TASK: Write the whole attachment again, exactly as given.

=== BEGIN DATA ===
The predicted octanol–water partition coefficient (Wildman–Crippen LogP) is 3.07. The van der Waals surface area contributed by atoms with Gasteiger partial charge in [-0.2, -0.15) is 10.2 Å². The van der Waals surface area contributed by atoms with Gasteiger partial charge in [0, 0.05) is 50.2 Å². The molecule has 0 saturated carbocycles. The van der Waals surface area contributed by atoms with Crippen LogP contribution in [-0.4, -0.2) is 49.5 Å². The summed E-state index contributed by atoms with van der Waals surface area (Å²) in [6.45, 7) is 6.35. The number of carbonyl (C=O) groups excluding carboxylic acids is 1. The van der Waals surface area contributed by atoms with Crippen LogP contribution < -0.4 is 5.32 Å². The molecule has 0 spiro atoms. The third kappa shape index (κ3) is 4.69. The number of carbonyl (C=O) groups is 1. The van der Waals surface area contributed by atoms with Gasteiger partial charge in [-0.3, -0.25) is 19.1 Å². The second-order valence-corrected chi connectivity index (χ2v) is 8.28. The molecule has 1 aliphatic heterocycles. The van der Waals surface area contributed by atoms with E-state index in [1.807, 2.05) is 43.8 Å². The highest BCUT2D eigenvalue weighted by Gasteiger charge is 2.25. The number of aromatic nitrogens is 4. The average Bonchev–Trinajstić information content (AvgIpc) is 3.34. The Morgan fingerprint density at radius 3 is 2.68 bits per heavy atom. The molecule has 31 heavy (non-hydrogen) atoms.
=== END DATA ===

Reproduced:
The predicted octanol–water partition coefficient (Wildman–Crippen LogP) is 3.07. The van der Waals surface area contributed by atoms with Gasteiger partial charge in [-0.2, -0.15) is 10.2 Å². The van der Waals surface area contributed by atoms with Gasteiger partial charge in [0, 0.05) is 50.2 Å². The molecule has 0 saturated carbocycles. The van der Waals surface area contributed by atoms with Crippen LogP contribution in [-0.4, -0.2) is 49.5 Å². The summed E-state index contributed by atoms with van der Waals surface area (Å²) in [6.45, 7) is 6.35. The number of carbonyl (C=O) groups excluding carboxylic acids is 1. The van der Waals surface area contributed by atoms with Crippen LogP contribution < -0.4 is 5.32 Å². The molecule has 0 spiro atoms. The third kappa shape index (κ3) is 4.69. The number of carbonyl (C=O) groups is 1. The van der Waals surface area contributed by atoms with Gasteiger partial charge in [-0.3, -0.25) is 19.1 Å². The second-order valence-corrected chi connectivity index (χ2v) is 8.28. The molecule has 1 aliphatic heterocycles. The van der Waals surface area contributed by atoms with E-state index in [1.807, 2.05) is 43.8 Å². The highest BCUT2D eigenvalue weighted by Gasteiger charge is 2.25. The number of aromatic nitrogens is 4. The average Bonchev–Trinajstić information content (AvgIpc) is 3.34. The Morgan fingerprint density at radius 3 is 2.68 bits per heavy atom. The molecule has 31 heavy (non-hydrogen) atoms.